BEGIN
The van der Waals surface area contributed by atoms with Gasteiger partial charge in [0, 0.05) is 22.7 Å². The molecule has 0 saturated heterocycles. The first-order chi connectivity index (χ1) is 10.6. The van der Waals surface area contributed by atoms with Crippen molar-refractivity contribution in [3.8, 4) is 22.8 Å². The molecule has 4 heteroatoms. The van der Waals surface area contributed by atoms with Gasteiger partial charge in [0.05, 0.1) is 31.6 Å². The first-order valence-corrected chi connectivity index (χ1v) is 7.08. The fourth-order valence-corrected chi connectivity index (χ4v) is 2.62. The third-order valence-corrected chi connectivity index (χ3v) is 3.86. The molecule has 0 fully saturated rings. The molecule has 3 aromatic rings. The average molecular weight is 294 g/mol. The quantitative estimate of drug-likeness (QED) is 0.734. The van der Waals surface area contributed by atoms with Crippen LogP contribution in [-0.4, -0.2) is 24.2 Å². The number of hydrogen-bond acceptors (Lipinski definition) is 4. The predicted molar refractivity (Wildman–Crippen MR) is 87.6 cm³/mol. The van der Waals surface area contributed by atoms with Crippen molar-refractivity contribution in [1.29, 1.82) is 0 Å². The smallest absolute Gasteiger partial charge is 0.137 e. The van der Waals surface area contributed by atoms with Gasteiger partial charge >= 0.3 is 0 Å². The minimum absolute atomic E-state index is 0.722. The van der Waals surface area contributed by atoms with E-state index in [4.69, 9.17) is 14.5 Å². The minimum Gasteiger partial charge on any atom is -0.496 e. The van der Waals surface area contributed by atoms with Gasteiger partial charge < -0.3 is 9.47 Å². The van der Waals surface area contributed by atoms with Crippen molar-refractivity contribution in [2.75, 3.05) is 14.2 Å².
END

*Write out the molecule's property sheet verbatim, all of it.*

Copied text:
The van der Waals surface area contributed by atoms with Gasteiger partial charge in [0, 0.05) is 22.7 Å². The molecule has 0 saturated heterocycles. The first-order chi connectivity index (χ1) is 10.6. The van der Waals surface area contributed by atoms with Crippen molar-refractivity contribution in [3.8, 4) is 22.8 Å². The molecule has 4 heteroatoms. The van der Waals surface area contributed by atoms with Gasteiger partial charge in [0.05, 0.1) is 31.6 Å². The first-order valence-corrected chi connectivity index (χ1v) is 7.08. The fourth-order valence-corrected chi connectivity index (χ4v) is 2.62. The third-order valence-corrected chi connectivity index (χ3v) is 3.86. The molecule has 0 fully saturated rings. The molecule has 3 aromatic rings. The average molecular weight is 294 g/mol. The quantitative estimate of drug-likeness (QED) is 0.734. The van der Waals surface area contributed by atoms with Crippen LogP contribution in [-0.4, -0.2) is 24.2 Å². The number of hydrogen-bond acceptors (Lipinski definition) is 4. The predicted molar refractivity (Wildman–Crippen MR) is 87.6 cm³/mol. The van der Waals surface area contributed by atoms with Crippen molar-refractivity contribution in [1.29, 1.82) is 0 Å². The smallest absolute Gasteiger partial charge is 0.137 e. The van der Waals surface area contributed by atoms with Gasteiger partial charge >= 0.3 is 0 Å². The minimum absolute atomic E-state index is 0.722. The van der Waals surface area contributed by atoms with E-state index in [4.69, 9.17) is 14.5 Å². The minimum Gasteiger partial charge on any atom is -0.496 e. The van der Waals surface area contributed by atoms with Gasteiger partial charge < -0.3 is 9.47 Å². The van der Waals surface area contributed by atoms with Crippen molar-refractivity contribution in [2.75, 3.05) is 14.2 Å².